How Does Moving Affect Your Art?
In a recent newsletter (you can read it here), I described an impromptu art-making party in the temporary home of a friend who lost her house and studio in the Thomas Fire. Four of us gathered around a folding banquet table with borrowed chairs and tote bags full of art supplies to cast a creative spell, and inaugurate the space that will be Didi’s art studio.
Making Art in Unfamiliar Spaces
How does one get back to art-making after the upheaval of a move? When the layout of the art room, and storage of supplies is opposite from your familiars? When is the best time to create if daylight illuminates the room from an unfamiliar angle? How do artists find their “making-zone” when the ambient sounds and sense of “place” feel foreign? Moving is disruptive to creativity if your studio is in your home. So where do we begin again?
Tips to Get Back in the Art Making Groove
I moved twice since becoming a full time artist, and I wasn’t prepared for the disruption. I only realized after the move how comfortable and inviting the well-worn path to my previous work table was.
Can you recall a first morning in a new home, standing in an unfamiliar kitchen, planning to make a cup of coffee, but you have no idea where the filters are? And did anyone unpack the mugs? Is the stove connected? By the time you get to the third unknown, you throw in the towel and go to Starbucks. If you haven’t spent deliberate, focused time getting acquainted with a new studio or creative space, you might feel just as discouraged from making things.
Steer the Car
Creating in a new space requires a little forced time at the art-table. The muscle memory of where your supplies live, the best light during the day, and where you sit or stand to work has to be established – even when it feels outside your comfort zone. Like reaching for a light switch on the wrong wall because you previously had a light switch on the other side – your limbs and brain have to synchronize to your new layout.
Make it your Secret Garden
Help that process by spending time in that space (or that chair, or that corner of the dining room), even if you’re only drinking tea and reading art books. Begin lining your little art-nest with quiet time, spent in pleasantries. Train your body and brain to crave that area for decompression and respite. Art-making is your haven, right? Make the space appealing, choose a comfortable chair, add a good light and keep it organized and neat so you can get to work when the urge arises.
Wrap it in Accountability
If your new space hasn’t been broken in yet – all your time there could be an exercise in search & rescue to find where everything got stored. Those hiccups will prohibit deep creating. If you’ve already tried forcing yourself to work, and it just didn’t flow, how about hosting an art session (or two) with a handful of like minded friends? Knowing others are coming over to make things forces 1) a little clean up and organization 2) a set schedule reserved for art-making 3) an opportunity for “group-think” on the layout of your space, storage of supplies, best use of surface area. Sometimes, we’re too close to the problem to think clearly, and outside suggestions can pull the curtains back and let the sunshine in. ☀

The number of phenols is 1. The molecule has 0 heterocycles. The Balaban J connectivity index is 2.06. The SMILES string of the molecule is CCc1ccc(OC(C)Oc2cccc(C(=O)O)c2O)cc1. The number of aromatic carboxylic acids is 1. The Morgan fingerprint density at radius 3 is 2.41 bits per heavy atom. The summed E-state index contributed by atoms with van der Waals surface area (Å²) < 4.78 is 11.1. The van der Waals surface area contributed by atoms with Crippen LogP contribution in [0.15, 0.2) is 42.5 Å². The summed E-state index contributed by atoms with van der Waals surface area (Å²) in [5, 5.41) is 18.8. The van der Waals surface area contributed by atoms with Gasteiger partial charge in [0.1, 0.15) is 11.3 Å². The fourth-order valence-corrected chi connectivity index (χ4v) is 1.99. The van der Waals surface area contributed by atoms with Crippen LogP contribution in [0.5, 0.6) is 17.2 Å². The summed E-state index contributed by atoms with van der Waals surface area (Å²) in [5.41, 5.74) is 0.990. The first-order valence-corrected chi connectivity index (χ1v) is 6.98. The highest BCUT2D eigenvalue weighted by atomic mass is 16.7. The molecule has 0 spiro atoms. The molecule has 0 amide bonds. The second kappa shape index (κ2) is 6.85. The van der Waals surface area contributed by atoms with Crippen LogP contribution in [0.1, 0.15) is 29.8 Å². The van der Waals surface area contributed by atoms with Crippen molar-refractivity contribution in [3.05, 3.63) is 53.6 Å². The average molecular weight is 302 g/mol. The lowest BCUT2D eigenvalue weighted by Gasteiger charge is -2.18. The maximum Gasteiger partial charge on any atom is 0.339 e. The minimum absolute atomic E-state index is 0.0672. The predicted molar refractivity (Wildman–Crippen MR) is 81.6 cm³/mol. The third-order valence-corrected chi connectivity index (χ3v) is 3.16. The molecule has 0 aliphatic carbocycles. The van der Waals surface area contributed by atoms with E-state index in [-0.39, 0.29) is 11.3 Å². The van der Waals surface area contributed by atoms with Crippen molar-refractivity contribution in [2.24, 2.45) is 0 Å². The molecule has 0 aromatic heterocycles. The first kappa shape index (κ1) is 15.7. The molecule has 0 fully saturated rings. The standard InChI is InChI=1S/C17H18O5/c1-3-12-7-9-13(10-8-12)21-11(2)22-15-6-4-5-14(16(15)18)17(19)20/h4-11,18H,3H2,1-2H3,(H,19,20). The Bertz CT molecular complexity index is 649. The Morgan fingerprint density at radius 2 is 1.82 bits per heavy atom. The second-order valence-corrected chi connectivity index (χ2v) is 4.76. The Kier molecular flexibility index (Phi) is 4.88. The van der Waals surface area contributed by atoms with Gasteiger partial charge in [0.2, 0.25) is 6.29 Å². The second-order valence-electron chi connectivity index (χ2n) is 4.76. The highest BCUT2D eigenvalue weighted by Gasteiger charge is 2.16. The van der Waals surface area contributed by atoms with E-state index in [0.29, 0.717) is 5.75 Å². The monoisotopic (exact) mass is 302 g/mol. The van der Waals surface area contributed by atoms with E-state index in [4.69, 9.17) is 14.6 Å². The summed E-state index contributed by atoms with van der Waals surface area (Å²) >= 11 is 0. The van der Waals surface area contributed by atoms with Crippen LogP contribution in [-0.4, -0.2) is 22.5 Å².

Mind Your Elbows
Your work surface is the most important part of your creative space. Guard it from clutter, ensure that it’s at the right height and angle for your most comfortable arm positions and head/neck angle. Arrange a strong light next to it for after-hours creating, and gather your favorite and most used supplies nearby so you don’t have to leave your spot to grab them.
Coddle Your Creative Urges
Creativity is a delicate character. She’s thin skinned, prone to doubts, easily interrupted, fickle in her comings and goings, and she’s perpetually distracted. A move is disruptive on so many levels, and it can scare creativity into a locked cupboard for weeks. Lure her to you with determination, a cozy, inviting space, organization of your making-supplies, good company in the form of fellow artists and art-dates, and a sing-songy, encouraging mantra that the two of you have Got This. You really do. Get set up, and march with conviction – holding creativity in tow – to your space, and make something.
Loosen Up with Bob Burridge
Years ago, I took an art marketing workshop from Bob Burridge, and it made me a lifer – a fan of his work, his approach and his easy-going and kind character. He’s generous with tips and encouragement through his video series called Bob Blasts, and this one about loosening up is appropriate to this post. If you’ve moved and you’re stuck, follow Bob’s lead. In this brief video, he’s painting a whole series of landscapes with wadded up paper towels and his fingernails. (!!!) And the results are wonderful! Thanks for the encouragement, Bob! You Rock!
Be of Good Use
What are your tips and tricks to get back into art after a move? How do you saddle your art-making horse and ride her after a loooong dry spell? Don’t be shy: your approach might help a fellow artist bust through a period of creative block, whether its from moving, or a life-pivot, or a careless comment about skills. Share your sound advice in the comments. We all work better when we do it together.
Thanks for stopping by today, and I’ll see you in the next post,
The relationship between commitment and doubt is by no means an antagonistic one. Commitment is healthiest when it is not without doubt, but in spite of doubt.